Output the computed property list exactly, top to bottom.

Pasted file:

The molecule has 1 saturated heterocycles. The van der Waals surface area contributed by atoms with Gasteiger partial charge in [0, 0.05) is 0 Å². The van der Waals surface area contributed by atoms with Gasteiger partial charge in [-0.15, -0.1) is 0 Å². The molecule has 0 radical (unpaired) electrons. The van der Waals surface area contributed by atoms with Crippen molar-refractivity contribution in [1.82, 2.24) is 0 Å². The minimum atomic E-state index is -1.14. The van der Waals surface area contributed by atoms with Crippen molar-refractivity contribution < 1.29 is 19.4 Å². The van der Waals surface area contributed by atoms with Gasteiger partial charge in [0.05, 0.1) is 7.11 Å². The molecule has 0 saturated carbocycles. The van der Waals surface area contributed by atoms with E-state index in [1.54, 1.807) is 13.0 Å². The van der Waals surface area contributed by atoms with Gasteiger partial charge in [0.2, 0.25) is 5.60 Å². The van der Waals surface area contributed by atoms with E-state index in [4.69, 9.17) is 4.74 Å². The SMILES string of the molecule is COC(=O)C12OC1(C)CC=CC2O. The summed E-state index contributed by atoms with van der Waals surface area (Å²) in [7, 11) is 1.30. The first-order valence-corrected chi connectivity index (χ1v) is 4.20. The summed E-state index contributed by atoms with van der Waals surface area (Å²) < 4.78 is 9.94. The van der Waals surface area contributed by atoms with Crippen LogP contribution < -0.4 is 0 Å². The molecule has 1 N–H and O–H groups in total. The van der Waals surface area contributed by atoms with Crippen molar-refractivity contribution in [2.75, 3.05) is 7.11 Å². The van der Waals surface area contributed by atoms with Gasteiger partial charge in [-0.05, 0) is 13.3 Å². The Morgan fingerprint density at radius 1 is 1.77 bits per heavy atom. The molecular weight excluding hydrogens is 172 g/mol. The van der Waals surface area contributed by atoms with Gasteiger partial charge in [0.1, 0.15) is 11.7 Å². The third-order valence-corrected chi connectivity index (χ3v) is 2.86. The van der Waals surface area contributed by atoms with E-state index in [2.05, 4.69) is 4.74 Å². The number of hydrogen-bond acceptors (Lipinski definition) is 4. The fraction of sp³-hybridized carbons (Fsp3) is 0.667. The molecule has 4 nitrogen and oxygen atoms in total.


The molecule has 1 saturated heterocycles. The van der Waals surface area contributed by atoms with Gasteiger partial charge in [0, 0.05) is 0 Å². The van der Waals surface area contributed by atoms with Gasteiger partial charge in [-0.15, -0.1) is 0 Å². The molecule has 0 radical (unpaired) electrons. The van der Waals surface area contributed by atoms with Crippen molar-refractivity contribution in [1.82, 2.24) is 0 Å². The minimum atomic E-state index is -1.14. The van der Waals surface area contributed by atoms with Crippen molar-refractivity contribution < 1.29 is 19.4 Å². The van der Waals surface area contributed by atoms with Gasteiger partial charge in [0.05, 0.1) is 7.11 Å². The molecule has 0 saturated carbocycles. The van der Waals surface area contributed by atoms with E-state index in [1.54, 1.807) is 13.0 Å². The van der Waals surface area contributed by atoms with Gasteiger partial charge in [0.2, 0.25) is 5.60 Å². The van der Waals surface area contributed by atoms with E-state index in [4.69, 9.17) is 4.74 Å². The SMILES string of the molecule is COC(=O)C12OC1(C)CC=CC2O. The summed E-state index contributed by atoms with van der Waals surface area (Å²) in [7, 11) is 1.30. The first-order valence-corrected chi connectivity index (χ1v) is 4.20. The summed E-state index contributed by atoms with van der Waals surface area (Å²) < 4.78 is 9.94. The van der Waals surface area contributed by atoms with Crippen LogP contribution < -0.4 is 0 Å². The molecule has 1 N–H and O–H groups in total. The van der Waals surface area contributed by atoms with Crippen molar-refractivity contribution in [2.75, 3.05) is 7.11 Å². The van der Waals surface area contributed by atoms with Gasteiger partial charge in [-0.05, 0) is 13.3 Å². The Morgan fingerprint density at radius 1 is 1.77 bits per heavy atom. The molecular weight excluding hydrogens is 172 g/mol. The van der Waals surface area contributed by atoms with Gasteiger partial charge in [0.1, 0.15) is 11.7 Å². The third-order valence-corrected chi connectivity index (χ3v) is 2.86. The van der Waals surface area contributed by atoms with E-state index in [2.05, 4.69) is 4.74 Å². The number of hydrogen-bond acceptors (Lipinski definition) is 4. The fraction of sp³-hybridized carbons (Fsp3) is 0.667. The molecule has 4 nitrogen and oxygen atoms in total.